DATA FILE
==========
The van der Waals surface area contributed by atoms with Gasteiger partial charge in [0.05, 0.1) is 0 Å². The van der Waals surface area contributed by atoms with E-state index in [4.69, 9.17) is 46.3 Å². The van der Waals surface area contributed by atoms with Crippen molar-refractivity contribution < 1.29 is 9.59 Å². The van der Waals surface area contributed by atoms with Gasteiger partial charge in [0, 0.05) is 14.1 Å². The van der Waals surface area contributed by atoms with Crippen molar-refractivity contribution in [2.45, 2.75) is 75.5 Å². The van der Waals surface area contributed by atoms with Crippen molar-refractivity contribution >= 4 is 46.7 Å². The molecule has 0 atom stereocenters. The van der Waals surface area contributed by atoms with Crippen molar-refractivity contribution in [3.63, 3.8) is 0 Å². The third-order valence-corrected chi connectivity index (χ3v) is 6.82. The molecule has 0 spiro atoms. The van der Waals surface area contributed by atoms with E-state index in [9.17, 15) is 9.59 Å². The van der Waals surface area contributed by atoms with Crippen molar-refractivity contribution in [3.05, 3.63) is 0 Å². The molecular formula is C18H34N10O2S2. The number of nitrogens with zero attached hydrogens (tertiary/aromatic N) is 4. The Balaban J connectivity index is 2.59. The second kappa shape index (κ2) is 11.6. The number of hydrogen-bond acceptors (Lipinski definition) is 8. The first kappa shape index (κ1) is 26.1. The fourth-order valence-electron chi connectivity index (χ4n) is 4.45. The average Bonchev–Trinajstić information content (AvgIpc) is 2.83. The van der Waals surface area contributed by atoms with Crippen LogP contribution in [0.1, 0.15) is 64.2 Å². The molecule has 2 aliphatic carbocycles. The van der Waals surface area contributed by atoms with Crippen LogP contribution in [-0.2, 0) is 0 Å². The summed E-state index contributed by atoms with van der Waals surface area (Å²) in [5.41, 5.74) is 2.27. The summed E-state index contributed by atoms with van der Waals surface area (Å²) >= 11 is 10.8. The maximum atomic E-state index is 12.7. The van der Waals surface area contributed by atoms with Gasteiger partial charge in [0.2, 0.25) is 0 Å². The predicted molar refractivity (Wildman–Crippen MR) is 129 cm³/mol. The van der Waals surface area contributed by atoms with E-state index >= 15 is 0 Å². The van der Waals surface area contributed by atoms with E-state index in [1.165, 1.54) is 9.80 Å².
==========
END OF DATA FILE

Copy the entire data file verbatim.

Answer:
The van der Waals surface area contributed by atoms with Gasteiger partial charge in [0.05, 0.1) is 0 Å². The van der Waals surface area contributed by atoms with E-state index in [4.69, 9.17) is 46.3 Å². The van der Waals surface area contributed by atoms with Crippen molar-refractivity contribution < 1.29 is 9.59 Å². The van der Waals surface area contributed by atoms with Gasteiger partial charge in [0, 0.05) is 14.1 Å². The van der Waals surface area contributed by atoms with Crippen molar-refractivity contribution in [2.45, 2.75) is 75.5 Å². The van der Waals surface area contributed by atoms with Crippen molar-refractivity contribution >= 4 is 46.7 Å². The molecule has 0 atom stereocenters. The van der Waals surface area contributed by atoms with Crippen molar-refractivity contribution in [3.63, 3.8) is 0 Å². The third-order valence-corrected chi connectivity index (χ3v) is 6.82. The molecule has 0 spiro atoms. The van der Waals surface area contributed by atoms with E-state index in [9.17, 15) is 9.59 Å². The van der Waals surface area contributed by atoms with Crippen molar-refractivity contribution in [3.05, 3.63) is 0 Å². The molecular formula is C18H34N10O2S2. The number of nitrogens with zero attached hydrogens (tertiary/aromatic N) is 4. The Balaban J connectivity index is 2.59. The second kappa shape index (κ2) is 11.6. The number of hydrogen-bond acceptors (Lipinski definition) is 8. The first kappa shape index (κ1) is 26.1. The fourth-order valence-electron chi connectivity index (χ4n) is 4.45. The average Bonchev–Trinajstić information content (AvgIpc) is 2.83. The van der Waals surface area contributed by atoms with Crippen LogP contribution in [0.1, 0.15) is 64.2 Å². The molecule has 2 aliphatic carbocycles. The van der Waals surface area contributed by atoms with Crippen LogP contribution in [-0.2, 0) is 0 Å². The summed E-state index contributed by atoms with van der Waals surface area (Å²) in [5.41, 5.74) is 2.27. The summed E-state index contributed by atoms with van der Waals surface area (Å²) >= 11 is 10.8. The maximum atomic E-state index is 12.7. The van der Waals surface area contributed by atoms with Gasteiger partial charge in [0.2, 0.25) is 0 Å². The predicted molar refractivity (Wildman–Crippen MR) is 129 cm³/mol. The van der Waals surface area contributed by atoms with E-state index >= 15 is 0 Å². The van der Waals surface area contributed by atoms with E-state index in [1.165, 1.54) is 9.80 Å².